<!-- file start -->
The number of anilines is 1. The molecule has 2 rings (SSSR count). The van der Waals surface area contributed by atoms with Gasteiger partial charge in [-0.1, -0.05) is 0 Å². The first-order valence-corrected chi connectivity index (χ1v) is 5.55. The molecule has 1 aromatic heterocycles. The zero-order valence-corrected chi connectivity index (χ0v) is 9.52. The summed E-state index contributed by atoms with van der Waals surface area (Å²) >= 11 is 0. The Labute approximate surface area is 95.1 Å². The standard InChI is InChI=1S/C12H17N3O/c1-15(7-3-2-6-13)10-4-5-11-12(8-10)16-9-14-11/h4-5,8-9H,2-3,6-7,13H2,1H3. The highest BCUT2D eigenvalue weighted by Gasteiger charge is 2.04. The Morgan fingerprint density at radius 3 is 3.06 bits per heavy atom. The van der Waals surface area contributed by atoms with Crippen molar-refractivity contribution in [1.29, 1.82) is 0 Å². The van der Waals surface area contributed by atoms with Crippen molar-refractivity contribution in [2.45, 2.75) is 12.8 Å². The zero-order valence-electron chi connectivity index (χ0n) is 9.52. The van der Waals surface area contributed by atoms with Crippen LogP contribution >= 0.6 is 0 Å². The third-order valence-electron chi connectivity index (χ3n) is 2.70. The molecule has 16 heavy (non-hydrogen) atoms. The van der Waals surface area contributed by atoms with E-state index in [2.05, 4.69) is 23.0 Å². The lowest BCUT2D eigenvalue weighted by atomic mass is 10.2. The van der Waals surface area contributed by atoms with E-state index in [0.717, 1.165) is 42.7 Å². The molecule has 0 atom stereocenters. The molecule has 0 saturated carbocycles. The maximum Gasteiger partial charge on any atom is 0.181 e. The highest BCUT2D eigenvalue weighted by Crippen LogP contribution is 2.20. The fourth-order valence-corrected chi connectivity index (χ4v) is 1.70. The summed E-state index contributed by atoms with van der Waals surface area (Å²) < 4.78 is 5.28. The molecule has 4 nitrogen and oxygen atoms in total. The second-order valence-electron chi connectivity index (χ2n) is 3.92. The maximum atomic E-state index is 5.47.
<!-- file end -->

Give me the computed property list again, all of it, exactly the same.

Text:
The number of anilines is 1. The molecule has 2 rings (SSSR count). The van der Waals surface area contributed by atoms with Gasteiger partial charge in [-0.1, -0.05) is 0 Å². The first-order valence-corrected chi connectivity index (χ1v) is 5.55. The molecule has 1 aromatic heterocycles. The zero-order valence-corrected chi connectivity index (χ0v) is 9.52. The summed E-state index contributed by atoms with van der Waals surface area (Å²) >= 11 is 0. The Labute approximate surface area is 95.1 Å². The standard InChI is InChI=1S/C12H17N3O/c1-15(7-3-2-6-13)10-4-5-11-12(8-10)16-9-14-11/h4-5,8-9H,2-3,6-7,13H2,1H3. The highest BCUT2D eigenvalue weighted by Gasteiger charge is 2.04. The Morgan fingerprint density at radius 3 is 3.06 bits per heavy atom. The van der Waals surface area contributed by atoms with Crippen molar-refractivity contribution in [1.29, 1.82) is 0 Å². The van der Waals surface area contributed by atoms with Crippen molar-refractivity contribution in [2.45, 2.75) is 12.8 Å². The zero-order valence-electron chi connectivity index (χ0n) is 9.52. The van der Waals surface area contributed by atoms with Crippen LogP contribution >= 0.6 is 0 Å². The third-order valence-electron chi connectivity index (χ3n) is 2.70. The molecule has 16 heavy (non-hydrogen) atoms. The van der Waals surface area contributed by atoms with E-state index in [2.05, 4.69) is 23.0 Å². The lowest BCUT2D eigenvalue weighted by atomic mass is 10.2. The van der Waals surface area contributed by atoms with E-state index in [0.717, 1.165) is 42.7 Å². The molecule has 0 atom stereocenters. The molecule has 0 saturated carbocycles. The maximum Gasteiger partial charge on any atom is 0.181 e. The highest BCUT2D eigenvalue weighted by Crippen LogP contribution is 2.20. The fourth-order valence-corrected chi connectivity index (χ4v) is 1.70. The summed E-state index contributed by atoms with van der Waals surface area (Å²) < 4.78 is 5.28. The molecule has 4 nitrogen and oxygen atoms in total. The second-order valence-electron chi connectivity index (χ2n) is 3.92. The maximum atomic E-state index is 5.47.